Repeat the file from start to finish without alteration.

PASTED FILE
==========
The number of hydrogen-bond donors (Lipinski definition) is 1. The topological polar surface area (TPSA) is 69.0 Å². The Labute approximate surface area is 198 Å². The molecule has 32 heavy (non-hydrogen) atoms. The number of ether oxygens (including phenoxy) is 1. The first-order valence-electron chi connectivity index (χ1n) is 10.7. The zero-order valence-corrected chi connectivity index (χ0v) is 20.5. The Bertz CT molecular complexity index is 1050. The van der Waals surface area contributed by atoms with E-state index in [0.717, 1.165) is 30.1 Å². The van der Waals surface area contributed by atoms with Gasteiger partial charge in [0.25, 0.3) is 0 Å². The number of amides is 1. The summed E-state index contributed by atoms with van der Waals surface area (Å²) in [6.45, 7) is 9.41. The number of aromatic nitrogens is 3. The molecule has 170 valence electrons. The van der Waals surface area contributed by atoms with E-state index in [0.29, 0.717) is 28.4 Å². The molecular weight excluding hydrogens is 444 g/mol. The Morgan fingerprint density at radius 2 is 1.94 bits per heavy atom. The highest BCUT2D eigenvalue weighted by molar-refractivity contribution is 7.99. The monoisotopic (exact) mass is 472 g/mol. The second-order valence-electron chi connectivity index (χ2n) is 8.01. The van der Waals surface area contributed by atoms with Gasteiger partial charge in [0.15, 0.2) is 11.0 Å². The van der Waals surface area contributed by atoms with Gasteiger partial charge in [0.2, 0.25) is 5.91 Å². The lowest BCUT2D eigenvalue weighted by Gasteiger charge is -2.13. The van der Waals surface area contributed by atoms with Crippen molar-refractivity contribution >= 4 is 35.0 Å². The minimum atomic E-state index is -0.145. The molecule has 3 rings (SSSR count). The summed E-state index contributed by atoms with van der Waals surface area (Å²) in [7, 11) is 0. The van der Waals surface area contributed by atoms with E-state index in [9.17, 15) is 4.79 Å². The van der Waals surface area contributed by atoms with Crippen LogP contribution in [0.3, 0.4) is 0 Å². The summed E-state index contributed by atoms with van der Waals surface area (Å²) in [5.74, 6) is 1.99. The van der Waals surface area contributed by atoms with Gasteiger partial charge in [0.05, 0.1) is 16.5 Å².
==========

The number of hydrogen-bond donors (Lipinski definition) is 1. The topological polar surface area (TPSA) is 69.0 Å². The Labute approximate surface area is 198 Å². The molecule has 32 heavy (non-hydrogen) atoms. The number of ether oxygens (including phenoxy) is 1. The first-order valence-electron chi connectivity index (χ1n) is 10.7. The zero-order valence-corrected chi connectivity index (χ0v) is 20.5. The Bertz CT molecular complexity index is 1050. The van der Waals surface area contributed by atoms with E-state index in [0.717, 1.165) is 30.1 Å². The van der Waals surface area contributed by atoms with Gasteiger partial charge in [0.25, 0.3) is 0 Å². The number of amides is 1. The summed E-state index contributed by atoms with van der Waals surface area (Å²) in [6.45, 7) is 9.41. The number of aromatic nitrogens is 3. The molecule has 170 valence electrons. The van der Waals surface area contributed by atoms with E-state index in [0.29, 0.717) is 28.4 Å². The molecular weight excluding hydrogens is 444 g/mol. The Morgan fingerprint density at radius 2 is 1.94 bits per heavy atom. The highest BCUT2D eigenvalue weighted by molar-refractivity contribution is 7.99. The monoisotopic (exact) mass is 472 g/mol. The second-order valence-electron chi connectivity index (χ2n) is 8.01. The van der Waals surface area contributed by atoms with Gasteiger partial charge in [0.15, 0.2) is 11.0 Å². The van der Waals surface area contributed by atoms with Gasteiger partial charge in [0.2, 0.25) is 5.91 Å². The lowest BCUT2D eigenvalue weighted by Gasteiger charge is -2.13. The van der Waals surface area contributed by atoms with Crippen molar-refractivity contribution >= 4 is 35.0 Å². The minimum atomic E-state index is -0.145. The molecule has 3 rings (SSSR count). The summed E-state index contributed by atoms with van der Waals surface area (Å²) in [7, 11) is 0. The van der Waals surface area contributed by atoms with E-state index in [9.17, 15) is 4.79 Å². The van der Waals surface area contributed by atoms with Crippen LogP contribution in [0.3, 0.4) is 0 Å². The summed E-state index contributed by atoms with van der Waals surface area (Å²) in [5.74, 6) is 1.99. The van der Waals surface area contributed by atoms with Gasteiger partial charge in [0.05, 0.1) is 16.5 Å².